Advanced Medical Sciences


  • Professor: Haruyuki Kamiya
  • Phone: +81-11-706-5028
  • FAX: +81-11-706-7863
Neurobiology laboratory focuses on to study cellular and molecular mechanisms underlying synaptic transmission and plasticity in the brain. We are using electrophysiological as well as optical methods to monitor neuronal activity and intracellular Ca2+ dynamics. We mainly use tissue slices made from rodent brain, since this preparation offers excellent experimental system for quantitative application of drugs and also for fine manipulation of neurons under visual control. Currently, two faculty members and three graduate students are pursuing research to reveal unknown synaptic mechanism in the brain.


Synapses are tunable elements in neuronal networks of the brain. Recent evidence suggested that the structure and function of synapses are not static, but change by experience during daily life. This modifiable nature is called as synaptic plasticity, and considered as a cellular correlate of memory traces. The studies of mechanism underlying long-term potentiation (LTP) in the hippocampus, which is a robust activity-dependent synaptic plasticity, are of significant interest not only for basic neurobiologists, but also for clinical neuroscientists engaged in development of new therapeutic strategies for dementia or related memory disorders. Especially, we are interested in the mechanism of presynaptic forms of plasticity in the hippocampus. For this purpose, we developed an optical method to monitor presynaptic Ca2+ and voltage transients. This technique allows examination of detailed cellular mechanisms for presynaptic forms of plasticity. Current projects include roles of presynaptic Ca2+ stores in LTP at hippocampal CA3 synapse as well as analysis of presynaptic expression mechanism underlying LTP at CA1 synapse.


We are teaching several undergraduate and graduate courses. Neuroscience is a lecture course for undergraduate students of medical school and aiming at understanding basic neuroanatomy and neurobiology. We are also participating in premedical practice of anatomy and teaching gross anatomy of human brain. For graduate students, we offer advanced neurobiology lecture and laboratory course. At this moment in time, we use mainly Japanese for most lecture courses, but also try to use English terms as possible, to familiarize medical students with technical terms in English.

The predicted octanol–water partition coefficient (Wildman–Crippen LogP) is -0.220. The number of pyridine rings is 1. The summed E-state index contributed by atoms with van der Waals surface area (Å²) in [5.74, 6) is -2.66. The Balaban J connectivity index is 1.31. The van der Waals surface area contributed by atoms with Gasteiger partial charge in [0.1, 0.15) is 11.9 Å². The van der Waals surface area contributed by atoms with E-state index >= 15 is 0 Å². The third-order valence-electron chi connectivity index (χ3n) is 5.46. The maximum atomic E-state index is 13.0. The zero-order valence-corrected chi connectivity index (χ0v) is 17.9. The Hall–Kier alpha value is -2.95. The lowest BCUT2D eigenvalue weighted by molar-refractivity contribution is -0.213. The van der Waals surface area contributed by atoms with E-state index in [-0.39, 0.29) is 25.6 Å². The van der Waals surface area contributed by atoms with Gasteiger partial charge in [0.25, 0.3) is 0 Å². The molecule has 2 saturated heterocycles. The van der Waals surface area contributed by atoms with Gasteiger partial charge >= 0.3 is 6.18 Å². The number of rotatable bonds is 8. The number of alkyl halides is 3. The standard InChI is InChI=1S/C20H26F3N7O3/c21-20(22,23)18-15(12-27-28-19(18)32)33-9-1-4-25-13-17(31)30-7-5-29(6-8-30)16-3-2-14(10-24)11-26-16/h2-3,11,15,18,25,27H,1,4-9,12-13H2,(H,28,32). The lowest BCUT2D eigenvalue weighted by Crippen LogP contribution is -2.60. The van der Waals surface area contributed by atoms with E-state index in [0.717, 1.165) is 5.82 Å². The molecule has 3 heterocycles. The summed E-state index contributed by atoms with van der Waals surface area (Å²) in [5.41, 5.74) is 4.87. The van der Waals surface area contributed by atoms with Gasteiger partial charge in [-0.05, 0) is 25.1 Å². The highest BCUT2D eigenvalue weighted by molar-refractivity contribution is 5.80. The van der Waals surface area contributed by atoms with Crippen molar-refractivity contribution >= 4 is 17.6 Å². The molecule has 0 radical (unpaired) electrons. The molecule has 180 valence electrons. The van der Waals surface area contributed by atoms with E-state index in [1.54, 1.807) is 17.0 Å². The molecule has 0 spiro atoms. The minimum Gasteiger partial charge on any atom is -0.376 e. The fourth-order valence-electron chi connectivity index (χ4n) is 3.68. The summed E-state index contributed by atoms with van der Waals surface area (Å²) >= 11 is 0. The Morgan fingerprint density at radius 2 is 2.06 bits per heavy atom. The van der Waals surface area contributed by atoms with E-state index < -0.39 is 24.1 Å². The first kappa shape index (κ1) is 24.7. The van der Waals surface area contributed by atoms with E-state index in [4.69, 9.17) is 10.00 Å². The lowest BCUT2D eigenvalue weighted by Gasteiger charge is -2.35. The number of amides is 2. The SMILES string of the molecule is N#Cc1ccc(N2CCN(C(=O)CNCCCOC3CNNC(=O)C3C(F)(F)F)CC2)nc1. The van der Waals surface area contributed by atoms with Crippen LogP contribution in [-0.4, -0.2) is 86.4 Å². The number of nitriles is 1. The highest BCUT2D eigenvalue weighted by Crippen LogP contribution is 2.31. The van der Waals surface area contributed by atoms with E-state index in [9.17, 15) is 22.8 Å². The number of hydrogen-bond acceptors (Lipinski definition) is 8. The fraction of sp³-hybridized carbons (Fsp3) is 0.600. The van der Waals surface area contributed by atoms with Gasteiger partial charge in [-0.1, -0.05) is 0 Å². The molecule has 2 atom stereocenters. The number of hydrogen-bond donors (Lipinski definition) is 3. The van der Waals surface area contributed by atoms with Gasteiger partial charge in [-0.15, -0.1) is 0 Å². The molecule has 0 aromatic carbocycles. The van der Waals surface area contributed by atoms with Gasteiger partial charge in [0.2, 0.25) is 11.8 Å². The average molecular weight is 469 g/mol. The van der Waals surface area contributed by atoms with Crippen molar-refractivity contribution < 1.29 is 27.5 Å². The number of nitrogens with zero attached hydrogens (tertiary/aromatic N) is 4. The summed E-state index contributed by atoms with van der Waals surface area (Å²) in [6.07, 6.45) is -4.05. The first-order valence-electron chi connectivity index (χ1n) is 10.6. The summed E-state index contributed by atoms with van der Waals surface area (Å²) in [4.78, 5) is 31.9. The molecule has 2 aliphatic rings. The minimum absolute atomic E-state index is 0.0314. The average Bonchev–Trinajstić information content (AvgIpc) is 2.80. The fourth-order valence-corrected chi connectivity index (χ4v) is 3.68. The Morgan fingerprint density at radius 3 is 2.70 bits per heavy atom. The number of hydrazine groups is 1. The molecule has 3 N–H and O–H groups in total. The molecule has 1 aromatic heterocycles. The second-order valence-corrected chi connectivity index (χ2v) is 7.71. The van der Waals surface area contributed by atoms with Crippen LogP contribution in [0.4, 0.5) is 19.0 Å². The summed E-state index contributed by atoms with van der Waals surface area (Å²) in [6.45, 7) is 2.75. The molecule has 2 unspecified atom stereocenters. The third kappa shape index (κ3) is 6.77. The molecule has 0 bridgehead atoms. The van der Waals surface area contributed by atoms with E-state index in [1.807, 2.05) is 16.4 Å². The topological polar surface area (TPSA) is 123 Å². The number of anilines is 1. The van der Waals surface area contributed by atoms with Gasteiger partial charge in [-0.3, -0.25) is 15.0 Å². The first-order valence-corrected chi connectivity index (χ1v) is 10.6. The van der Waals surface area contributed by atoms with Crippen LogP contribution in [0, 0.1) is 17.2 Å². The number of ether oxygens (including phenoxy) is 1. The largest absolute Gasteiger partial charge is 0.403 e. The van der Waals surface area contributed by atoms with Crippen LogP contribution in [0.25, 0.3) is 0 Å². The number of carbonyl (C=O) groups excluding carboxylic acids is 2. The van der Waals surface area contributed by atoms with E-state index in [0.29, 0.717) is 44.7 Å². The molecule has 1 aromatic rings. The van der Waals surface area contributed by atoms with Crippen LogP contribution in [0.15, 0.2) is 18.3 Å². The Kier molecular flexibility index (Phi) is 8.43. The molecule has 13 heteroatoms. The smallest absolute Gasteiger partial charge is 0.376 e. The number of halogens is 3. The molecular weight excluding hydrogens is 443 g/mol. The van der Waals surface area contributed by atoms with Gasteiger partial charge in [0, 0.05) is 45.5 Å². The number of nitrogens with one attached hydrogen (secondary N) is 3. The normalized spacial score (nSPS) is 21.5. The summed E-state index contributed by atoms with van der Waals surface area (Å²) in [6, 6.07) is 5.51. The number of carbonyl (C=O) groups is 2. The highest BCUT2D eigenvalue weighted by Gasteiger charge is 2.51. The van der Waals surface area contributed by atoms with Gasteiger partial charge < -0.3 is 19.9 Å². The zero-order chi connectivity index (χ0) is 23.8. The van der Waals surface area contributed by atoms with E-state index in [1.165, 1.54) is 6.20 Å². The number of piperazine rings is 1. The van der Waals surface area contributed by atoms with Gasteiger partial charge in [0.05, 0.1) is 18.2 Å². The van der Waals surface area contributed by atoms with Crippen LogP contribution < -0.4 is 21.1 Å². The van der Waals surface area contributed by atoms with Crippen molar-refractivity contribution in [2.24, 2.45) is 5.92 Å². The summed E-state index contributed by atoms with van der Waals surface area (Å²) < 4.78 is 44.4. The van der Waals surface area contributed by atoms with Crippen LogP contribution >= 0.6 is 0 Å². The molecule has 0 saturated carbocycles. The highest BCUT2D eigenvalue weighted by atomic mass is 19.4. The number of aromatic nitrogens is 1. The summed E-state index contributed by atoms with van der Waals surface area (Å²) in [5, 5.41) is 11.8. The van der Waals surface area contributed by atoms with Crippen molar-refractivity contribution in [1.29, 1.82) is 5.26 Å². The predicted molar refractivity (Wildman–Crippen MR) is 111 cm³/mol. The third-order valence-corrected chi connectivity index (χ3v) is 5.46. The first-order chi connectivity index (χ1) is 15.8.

International Activities

In 2005, we collaborated with a visiting scholar from China (Harbin Medical University) to study the effects of a neuroactive substance with patch clamp technique in hippocampal slices. We also attended international meeting in the United States (Annual Meeting of Society for Neuroscience) in 2006 and 2007.
Fig1 1 Mossy fibers compose one of major excitatory projections within the hipppocampal network. Mossy fiber synapses express unique presynaptic long-term potentiation (LTP).
Fig2 2 Selective loading of presynaptic terminals and axons with fluorescent Ca2+ indicator by injection of the dye into the bundles of mossy fibers.
Fig3 3 Ca2+ store hypothesis for presynaptic LTP at the mossy fiber synapse. Ca2+ release from intracellular stores amplifies presynaptic Ca2+ transients in a use-dependent manner.

Selected Publications

1. Shimizu H, Fukaya M, Yamasaki M, Watanabe M, Manabe T, Kamiya H (2008) Use-dependent amplification of presynaptic Ca2+ signaling by axonal ryanodine receptors at the hippocampal mossy fiber synapse. Proc Natl Acad Sci USA 105: 11998-12003.
2. Uchigashima M, Fukaya M, Watanabe M, Kamiya H (2007) Evidence against GABA release from glutamatergic mossy fiber terminals in the developing hippocampus. J Neurosci 27: 8088-8100.
3. Azuma T, Enoki R, Iwamuro K, Kaneko A, Koizumi A. (2004) Multiple spatiotemporal patterns of dendritic Ca2+ signals in goldfish retinal amacrine cells. Brain Res 1023: 64-73.
4. Kamiya H, Ozawa S, Manabe T (2002) Kainate receptor-dependent short-term plasticity of presynaptic Ca2+ influx at the hippocampal mossy fiber synapses. J Neurosci 22: 9237-9243.
5. Kamiya H, Umeda K, Ozawa S, Manabe T (2002) Presynaptic Ca2+ entry is unchanged during hippocampal mossy fiber long-term potentiation. J Neurosci 22: 10524-10528.